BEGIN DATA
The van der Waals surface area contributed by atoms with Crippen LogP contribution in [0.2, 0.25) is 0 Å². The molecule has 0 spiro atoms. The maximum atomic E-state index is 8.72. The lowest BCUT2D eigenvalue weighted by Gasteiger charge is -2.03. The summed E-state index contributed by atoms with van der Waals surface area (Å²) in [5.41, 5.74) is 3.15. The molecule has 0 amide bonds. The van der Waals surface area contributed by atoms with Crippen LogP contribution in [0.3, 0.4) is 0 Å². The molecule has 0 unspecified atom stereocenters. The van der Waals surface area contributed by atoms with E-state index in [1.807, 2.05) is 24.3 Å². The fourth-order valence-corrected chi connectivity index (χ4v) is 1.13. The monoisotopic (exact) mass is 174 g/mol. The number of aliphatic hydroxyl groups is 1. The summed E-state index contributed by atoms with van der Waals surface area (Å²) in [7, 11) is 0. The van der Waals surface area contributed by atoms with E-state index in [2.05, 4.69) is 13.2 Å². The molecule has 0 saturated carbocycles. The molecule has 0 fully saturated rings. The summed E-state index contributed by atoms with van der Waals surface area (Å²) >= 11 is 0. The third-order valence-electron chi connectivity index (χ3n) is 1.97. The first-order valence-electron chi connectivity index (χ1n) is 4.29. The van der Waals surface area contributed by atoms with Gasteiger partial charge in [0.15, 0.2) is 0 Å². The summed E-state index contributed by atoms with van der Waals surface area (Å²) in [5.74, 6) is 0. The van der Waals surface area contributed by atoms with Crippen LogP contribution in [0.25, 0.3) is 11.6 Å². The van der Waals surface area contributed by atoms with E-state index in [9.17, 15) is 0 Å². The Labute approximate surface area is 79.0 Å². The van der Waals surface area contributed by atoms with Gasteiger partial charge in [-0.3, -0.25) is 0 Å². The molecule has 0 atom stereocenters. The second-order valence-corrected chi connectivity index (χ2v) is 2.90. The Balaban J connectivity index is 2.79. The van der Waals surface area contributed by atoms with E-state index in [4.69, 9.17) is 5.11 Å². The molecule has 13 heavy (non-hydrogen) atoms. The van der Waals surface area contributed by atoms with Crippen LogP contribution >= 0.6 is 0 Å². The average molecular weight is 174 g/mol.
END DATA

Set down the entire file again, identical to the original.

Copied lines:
The van der Waals surface area contributed by atoms with Crippen LogP contribution in [0.2, 0.25) is 0 Å². The molecule has 0 spiro atoms. The maximum atomic E-state index is 8.72. The lowest BCUT2D eigenvalue weighted by Gasteiger charge is -2.03. The summed E-state index contributed by atoms with van der Waals surface area (Å²) in [5.41, 5.74) is 3.15. The molecule has 0 amide bonds. The van der Waals surface area contributed by atoms with Crippen LogP contribution in [0.3, 0.4) is 0 Å². The molecule has 0 unspecified atom stereocenters. The van der Waals surface area contributed by atoms with E-state index in [1.807, 2.05) is 24.3 Å². The fourth-order valence-corrected chi connectivity index (χ4v) is 1.13. The monoisotopic (exact) mass is 174 g/mol. The number of aliphatic hydroxyl groups is 1. The summed E-state index contributed by atoms with van der Waals surface area (Å²) in [7, 11) is 0. The van der Waals surface area contributed by atoms with E-state index in [2.05, 4.69) is 13.2 Å². The molecule has 0 saturated carbocycles. The molecule has 0 fully saturated rings. The summed E-state index contributed by atoms with van der Waals surface area (Å²) >= 11 is 0. The third-order valence-electron chi connectivity index (χ3n) is 1.97. The first-order valence-electron chi connectivity index (χ1n) is 4.29. The van der Waals surface area contributed by atoms with Gasteiger partial charge in [0.15, 0.2) is 0 Å². The summed E-state index contributed by atoms with van der Waals surface area (Å²) in [5.74, 6) is 0. The van der Waals surface area contributed by atoms with Crippen LogP contribution in [0.25, 0.3) is 11.6 Å². The van der Waals surface area contributed by atoms with E-state index in [9.17, 15) is 0 Å². The Labute approximate surface area is 79.0 Å². The van der Waals surface area contributed by atoms with Gasteiger partial charge in [-0.3, -0.25) is 0 Å². The molecule has 0 atom stereocenters. The second-order valence-corrected chi connectivity index (χ2v) is 2.90. The Balaban J connectivity index is 2.79. The van der Waals surface area contributed by atoms with E-state index in [4.69, 9.17) is 5.11 Å². The molecule has 13 heavy (non-hydrogen) atoms. The van der Waals surface area contributed by atoms with Crippen LogP contribution >= 0.6 is 0 Å². The average molecular weight is 174 g/mol.